Emily Noyes Vanderpoel’s Colour Problems strives to make colour theory available to everybody, not just artists and people active in the graphic trades. In addition to color lessons and guides, the 400-page book features an extensive collection of her original and intently poetic methods of color analysis, from detailing the color relationships in quotidian objects like a found teacup and saucer, to color swatches of wool sorted by a color-blind man. There is also a watercolor series that poignantly observes the nuanced color of her private moments, such as the bruised colors found in a shadow on white ground or the inherent tones of woods that lay on the edge of a meadow. Vanderpoel was vice president of the New York Watercolor Club, an organization founded in response to the American Watercolor Society’s policy to not accept women as members.
James Sowerby (21 March 1757 – 25 October 1822) was an English naturalist and illustrator. His 1809 book ‘A new elucidation of colours, original, prismatic, and material showing their concordance in three primitives, yellow, red, and blue; and the means of producing, measuring, and mixing them. With some observations on the accuracy of Sir Isaac Newton‘ (entirely viewable online at Archive.org), was an homage to Isaac Newton and presented a theory of colour based on the importance of ‘light and dark’. The theory was based on three basic colours: red, yellow and blue. Yellow, or better, gamboge, was later replaced by green in modern colour systems.
Published in 1839 as The Law of Simultaneous Color Contrast (translated into English in 1854), is an artistic milestone, one of the first systematic studies of color perception and a compendium of color design principles that many 19th century French painters from Delacroix to Matisse attempted to apply in their art. After an illustrious academic career studying fats and waxes, the chemist Michel-Eugène Chevreul (1786-1889) was appointed by royal decree to be director of dyes at the national Gobelins textile factory in Paris, where he worked for 28 years (1824-52) on chemical research and quality assurance in the dyes used for fine fabrics and textile designs. (He devoted much of his labor to developing more lightfast blue and violet dyes.) This middle position between organic chemistry, manufacturing technology and consumer response brought basic color problems to Chevreul's attention, in particular the apparent shift in the depth of black fabric depending on the colors surrounding it. Chevreul claimed to predict the visual effect of simultaneous contrast across all these situations with a single rule: if two color areas are seen close together in space or time, each will shift in hue and value as if the visual complementary colour of the neighboring or preceding color were mixed with it. Most of his demonstrations use sheets of painted or dyed paper — the method adopted by Joseph Albers - as papers can be cut to any convenient size or shape and switched around to test all possible color combinations. Chevreul summarised his work in terms of six colour harmonies (harmonies of scale, of hue, of a dominant colour light, of contrast of scale, of contrast of hues, of contrast of colours), which drew on the classical theories of Aristotle and the Renaissance counterpart of Leon Battista Alberti. Artists, however, rarely reached the final pages of Chevreul’s books where he explained his own point. His reputed wide influence on 19th century artists was actually channeled through the concise summary of Chevreul's work offered in the Grammar of the Graphic Arts (1867) by the French art critic Charles Blanc (1813-1882).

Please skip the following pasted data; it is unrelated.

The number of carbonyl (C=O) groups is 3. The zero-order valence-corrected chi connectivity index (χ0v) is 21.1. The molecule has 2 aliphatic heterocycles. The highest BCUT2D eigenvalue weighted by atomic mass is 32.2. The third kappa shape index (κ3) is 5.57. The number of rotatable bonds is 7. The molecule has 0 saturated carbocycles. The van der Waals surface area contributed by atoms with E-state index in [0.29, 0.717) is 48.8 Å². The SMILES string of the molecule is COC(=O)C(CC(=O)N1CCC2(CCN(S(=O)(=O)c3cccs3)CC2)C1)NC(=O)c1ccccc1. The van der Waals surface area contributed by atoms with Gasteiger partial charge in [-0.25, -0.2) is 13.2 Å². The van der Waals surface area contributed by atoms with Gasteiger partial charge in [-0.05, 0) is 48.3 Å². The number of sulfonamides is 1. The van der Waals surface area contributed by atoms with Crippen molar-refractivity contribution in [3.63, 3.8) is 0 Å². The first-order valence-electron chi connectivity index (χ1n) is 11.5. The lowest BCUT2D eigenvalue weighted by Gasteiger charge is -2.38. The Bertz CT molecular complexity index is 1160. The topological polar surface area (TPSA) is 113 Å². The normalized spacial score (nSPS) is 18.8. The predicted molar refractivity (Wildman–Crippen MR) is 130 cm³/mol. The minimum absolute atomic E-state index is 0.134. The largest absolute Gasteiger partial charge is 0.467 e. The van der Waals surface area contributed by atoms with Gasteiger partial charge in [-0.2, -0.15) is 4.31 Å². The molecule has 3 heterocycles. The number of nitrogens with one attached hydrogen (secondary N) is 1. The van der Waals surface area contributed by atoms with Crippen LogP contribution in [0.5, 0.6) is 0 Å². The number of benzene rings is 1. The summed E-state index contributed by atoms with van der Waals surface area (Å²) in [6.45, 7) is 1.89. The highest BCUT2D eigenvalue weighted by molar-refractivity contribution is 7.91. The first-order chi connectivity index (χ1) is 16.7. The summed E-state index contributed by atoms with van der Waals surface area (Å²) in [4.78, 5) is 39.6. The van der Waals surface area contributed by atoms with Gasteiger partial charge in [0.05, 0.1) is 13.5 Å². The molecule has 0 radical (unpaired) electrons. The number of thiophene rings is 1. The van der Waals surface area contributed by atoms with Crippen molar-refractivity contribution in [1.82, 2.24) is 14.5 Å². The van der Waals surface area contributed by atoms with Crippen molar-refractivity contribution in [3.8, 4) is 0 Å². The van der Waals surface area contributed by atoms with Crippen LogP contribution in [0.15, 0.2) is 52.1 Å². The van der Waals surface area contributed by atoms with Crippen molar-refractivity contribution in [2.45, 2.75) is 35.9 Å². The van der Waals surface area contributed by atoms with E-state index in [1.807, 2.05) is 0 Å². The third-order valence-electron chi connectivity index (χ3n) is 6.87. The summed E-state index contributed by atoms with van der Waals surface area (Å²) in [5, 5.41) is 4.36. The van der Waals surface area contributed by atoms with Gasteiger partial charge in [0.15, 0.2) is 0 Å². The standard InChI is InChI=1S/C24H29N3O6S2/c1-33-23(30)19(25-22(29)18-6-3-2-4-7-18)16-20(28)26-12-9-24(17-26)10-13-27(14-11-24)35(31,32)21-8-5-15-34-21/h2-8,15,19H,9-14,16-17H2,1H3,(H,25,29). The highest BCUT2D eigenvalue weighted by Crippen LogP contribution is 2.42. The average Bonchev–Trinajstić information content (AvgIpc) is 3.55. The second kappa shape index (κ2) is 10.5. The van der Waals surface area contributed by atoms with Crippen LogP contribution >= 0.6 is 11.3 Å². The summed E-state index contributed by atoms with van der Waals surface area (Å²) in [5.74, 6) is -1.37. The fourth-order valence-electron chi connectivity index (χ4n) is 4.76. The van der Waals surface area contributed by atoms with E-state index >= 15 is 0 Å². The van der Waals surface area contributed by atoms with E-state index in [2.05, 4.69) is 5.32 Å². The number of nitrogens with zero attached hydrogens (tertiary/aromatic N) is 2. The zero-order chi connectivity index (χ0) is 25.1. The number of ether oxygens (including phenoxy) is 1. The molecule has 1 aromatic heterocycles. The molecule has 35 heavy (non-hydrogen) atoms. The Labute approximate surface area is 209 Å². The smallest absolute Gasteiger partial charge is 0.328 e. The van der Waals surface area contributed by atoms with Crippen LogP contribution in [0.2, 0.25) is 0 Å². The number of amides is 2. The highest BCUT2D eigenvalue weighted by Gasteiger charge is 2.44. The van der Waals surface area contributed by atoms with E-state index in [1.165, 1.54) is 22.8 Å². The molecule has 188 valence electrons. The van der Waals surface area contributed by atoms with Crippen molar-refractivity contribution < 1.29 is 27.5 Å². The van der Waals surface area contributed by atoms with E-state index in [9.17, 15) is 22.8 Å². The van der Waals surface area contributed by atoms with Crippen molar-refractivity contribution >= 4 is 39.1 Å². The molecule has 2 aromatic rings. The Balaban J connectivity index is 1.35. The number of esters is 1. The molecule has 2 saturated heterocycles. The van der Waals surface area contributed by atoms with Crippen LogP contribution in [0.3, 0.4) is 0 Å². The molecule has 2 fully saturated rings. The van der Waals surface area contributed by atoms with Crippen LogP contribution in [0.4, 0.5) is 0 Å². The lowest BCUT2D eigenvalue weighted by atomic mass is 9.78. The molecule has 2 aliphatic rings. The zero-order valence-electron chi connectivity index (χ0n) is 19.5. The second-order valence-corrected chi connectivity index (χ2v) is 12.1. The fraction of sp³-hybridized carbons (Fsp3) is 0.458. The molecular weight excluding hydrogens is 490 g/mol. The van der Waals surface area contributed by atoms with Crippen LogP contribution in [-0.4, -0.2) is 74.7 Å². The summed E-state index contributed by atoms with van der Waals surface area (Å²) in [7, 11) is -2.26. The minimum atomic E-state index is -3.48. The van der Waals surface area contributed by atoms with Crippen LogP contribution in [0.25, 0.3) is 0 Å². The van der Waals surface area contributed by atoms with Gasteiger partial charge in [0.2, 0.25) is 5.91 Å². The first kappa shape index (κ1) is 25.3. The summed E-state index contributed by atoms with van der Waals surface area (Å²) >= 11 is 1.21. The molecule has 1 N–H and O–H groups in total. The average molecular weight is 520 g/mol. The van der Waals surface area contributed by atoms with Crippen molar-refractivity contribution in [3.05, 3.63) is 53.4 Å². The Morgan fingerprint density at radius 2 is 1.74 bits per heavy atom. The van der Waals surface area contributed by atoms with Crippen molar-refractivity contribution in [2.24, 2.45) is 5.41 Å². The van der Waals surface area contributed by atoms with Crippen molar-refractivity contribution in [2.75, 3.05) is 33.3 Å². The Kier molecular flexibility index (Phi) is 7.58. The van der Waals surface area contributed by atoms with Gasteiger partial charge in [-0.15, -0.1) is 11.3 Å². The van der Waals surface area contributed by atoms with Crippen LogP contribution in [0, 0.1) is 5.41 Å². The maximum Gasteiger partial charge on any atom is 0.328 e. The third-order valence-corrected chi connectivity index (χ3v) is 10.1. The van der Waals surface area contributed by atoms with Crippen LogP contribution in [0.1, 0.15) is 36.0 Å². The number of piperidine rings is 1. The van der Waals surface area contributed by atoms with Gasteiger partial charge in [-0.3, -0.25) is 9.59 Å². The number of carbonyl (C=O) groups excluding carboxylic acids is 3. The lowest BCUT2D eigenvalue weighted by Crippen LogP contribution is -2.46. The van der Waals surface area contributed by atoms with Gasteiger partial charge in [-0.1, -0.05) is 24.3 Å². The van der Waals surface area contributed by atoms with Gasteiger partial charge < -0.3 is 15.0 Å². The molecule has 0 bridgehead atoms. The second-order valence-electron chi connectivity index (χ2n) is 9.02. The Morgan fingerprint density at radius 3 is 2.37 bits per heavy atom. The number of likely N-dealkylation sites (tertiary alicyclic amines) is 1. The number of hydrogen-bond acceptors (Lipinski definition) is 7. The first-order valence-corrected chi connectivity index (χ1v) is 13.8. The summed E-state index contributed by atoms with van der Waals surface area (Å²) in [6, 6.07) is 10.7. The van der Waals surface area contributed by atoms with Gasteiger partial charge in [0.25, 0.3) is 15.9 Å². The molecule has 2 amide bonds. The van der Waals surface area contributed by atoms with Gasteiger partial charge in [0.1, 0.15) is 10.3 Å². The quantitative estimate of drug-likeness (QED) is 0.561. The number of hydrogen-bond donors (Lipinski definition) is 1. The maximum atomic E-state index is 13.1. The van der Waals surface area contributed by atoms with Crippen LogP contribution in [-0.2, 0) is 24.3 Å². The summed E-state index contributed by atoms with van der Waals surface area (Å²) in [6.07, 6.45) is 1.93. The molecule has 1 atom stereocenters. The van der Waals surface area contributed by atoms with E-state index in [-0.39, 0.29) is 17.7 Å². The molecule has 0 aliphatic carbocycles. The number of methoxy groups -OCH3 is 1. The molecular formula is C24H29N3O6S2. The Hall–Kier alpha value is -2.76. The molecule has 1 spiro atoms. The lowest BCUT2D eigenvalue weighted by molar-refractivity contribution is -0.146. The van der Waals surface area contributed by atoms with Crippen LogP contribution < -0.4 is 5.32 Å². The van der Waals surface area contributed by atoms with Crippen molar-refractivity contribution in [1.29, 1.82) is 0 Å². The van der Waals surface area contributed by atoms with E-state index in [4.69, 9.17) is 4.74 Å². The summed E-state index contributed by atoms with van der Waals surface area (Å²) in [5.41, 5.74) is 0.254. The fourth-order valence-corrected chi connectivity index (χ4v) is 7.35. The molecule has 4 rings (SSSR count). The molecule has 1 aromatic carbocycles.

Joseph Lovibond’s Light and Colour Sensations illustrates and describes what he called a “tintometer”. The aim was to perfect the industrial production of reliable colour standards for manufacturing and scientific purposes. Also, he wanted to better the general understanding of colour perception and vision.